A couple years ago, I posted a Facebook status talking about Obamacare. This discussion soon got off topic and turned into a religious debate. One guy in particular commented on my status, used some very harsh and inappropriate language, and then made the comment, I quote, “anybody who believes in an invisible man is insane!” At first, I just ignored this ignorant statement, but then he started private messaging me. He went on and on and on about how Christians are stupid and insane. However, he failed in showing any evidence to support his own reasoning. Is this enough? Is it insane to believe in God and all of the things that are entailed in Christianity?
What if it’s true?
If somebody is hearing voices, or if they feel as if something inside of them is telling them or motivating them to do something, and those voices or feelings are not there from some outside source, this person is classified as mentally ill. This could be used against Christianity. However, there are huge implications if this is not the situation. If there is a God who is speaking to us, whether it be through Scripture or some other method, then you could not be classified as insane for hearing God speak to you. Why? Because God would be an outside source. So, how do we prove this one way or another?
How do we know?
How do we know if God is truly speaking to us or not? Sam Harris describes people who believe that God is speaking to them as mentally ill. However, this can in no way, shape, or form be used as evidence against the existence of God. Why? Because it has no evidential basis for it. You cannot prove that God isn’t speaking to someone. I am normally not a fan of arguments such as “I can’t prove that God exists, but you can’t prove that He doesn’t.” I will agree that this argument doesn’t make any sense. However, in the situation where people claim that God is speaking to them, this is different, because it is an issue of perspective, not empirical evidence. However, we can validate personal experience with a different kind of evidence (or at least form some sort of philosophical theory behind it).
But you don’t have any scientific evidence for this claim.
I don’t have to. I’m not strictly speaking of empirical evidence (because there is none). God is not proven by science, but by other philosophical methods. If you support scientism, then you are going to disagree with everything I’m about to say. Science and empirical data are not the only way to gain knowledge. Can I know this? Absolutely. How? Because in order to show how evidential science actually is, you have to use a different method. “Philosophy of Science” if you will. The Scientific method cannot prove the scientific method. This does not mean that the scientific method is flawed, it means that a different “nonscientific” method is used to determine its validity. Which, for me, is fine because I accept other methods of gaining knowledge other than science. Philosophy is not a branch off of science (as some people assert) but science is a branch off of philosophy. Why? Because philosophy is the basis for scientific validity. Asking the question of “How does science work?” is not a scientific question (if it is, then I would like to see it proposed). Why am I ranting on about scientific evidence? Because mental illness is often confirmed through observational data, or some other psychological theory. When it comes to the issue of God, this cannot be the case. So, the argument of whether someone is mentally ill for believing that God is speaking to them or not becomes irrelevant when it comes to STRICTLY science, because there are other philosophical issues as well. You cannot say on JUST a scientific basis that God is speaking to someone or not.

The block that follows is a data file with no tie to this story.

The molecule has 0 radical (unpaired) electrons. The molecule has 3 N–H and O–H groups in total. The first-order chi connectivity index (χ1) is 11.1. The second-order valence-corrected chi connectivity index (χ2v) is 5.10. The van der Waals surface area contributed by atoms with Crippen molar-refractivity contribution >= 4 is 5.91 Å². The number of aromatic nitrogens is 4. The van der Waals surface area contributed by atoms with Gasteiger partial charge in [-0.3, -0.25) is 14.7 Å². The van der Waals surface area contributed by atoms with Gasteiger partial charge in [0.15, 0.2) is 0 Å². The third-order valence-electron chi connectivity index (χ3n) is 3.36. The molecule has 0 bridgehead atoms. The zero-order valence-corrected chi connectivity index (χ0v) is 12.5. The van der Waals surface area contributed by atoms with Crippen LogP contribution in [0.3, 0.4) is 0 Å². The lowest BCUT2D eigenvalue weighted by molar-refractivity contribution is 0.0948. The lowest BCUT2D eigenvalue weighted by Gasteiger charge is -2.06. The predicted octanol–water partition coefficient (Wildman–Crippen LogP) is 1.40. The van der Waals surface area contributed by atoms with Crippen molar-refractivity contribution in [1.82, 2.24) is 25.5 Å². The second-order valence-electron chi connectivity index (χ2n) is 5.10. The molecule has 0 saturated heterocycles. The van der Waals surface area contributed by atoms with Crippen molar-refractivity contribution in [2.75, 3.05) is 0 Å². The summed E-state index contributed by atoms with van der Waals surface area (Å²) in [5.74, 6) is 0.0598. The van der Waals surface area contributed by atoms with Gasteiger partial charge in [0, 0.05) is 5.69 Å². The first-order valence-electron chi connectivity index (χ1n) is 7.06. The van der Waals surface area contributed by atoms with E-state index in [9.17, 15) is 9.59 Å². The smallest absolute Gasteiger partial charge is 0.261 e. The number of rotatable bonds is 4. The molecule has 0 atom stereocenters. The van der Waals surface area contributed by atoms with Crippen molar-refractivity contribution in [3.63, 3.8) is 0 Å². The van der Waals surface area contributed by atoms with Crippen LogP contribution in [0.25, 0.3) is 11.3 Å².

So, where is your “philosophical” evidence?
Well, the evidence I see lies at the heart of many issues. I believe the only question of “why is there something rather than nothing?” is ultimately answered by some sort of transcendent being (see my post “Defense of the Kalam Cosmological Argument”). How do I know this is God? Through teleology and other inductive methods (intrinsic fine-tuning in our universe, etc.). Through this, I can clearly see that there is an intelligent, transcendent agent who created our universe. You can disagree with all of this evidence, however, when calling a Christian “insane” for believing in God, well, there’s a lot more evidence to consider with that claim. No, not all atheists/agnostics/naturalists etc. believe that Christians are insane. There are, however, people who do believe this. I have seen studies out there that claim that Christians are mentally ill. These studies are based on asking ridiculous questions that do not even pertain to the existence of a personal God or lack thereof. If you are not even willing to address the ultimate problem at hand, which is the evidence for God, then how can you have a right to call someone insane? Like I’ve said many times before, this issue is about asking the right questions. And I feel that the right questions are scarcely asked when discussing these issues.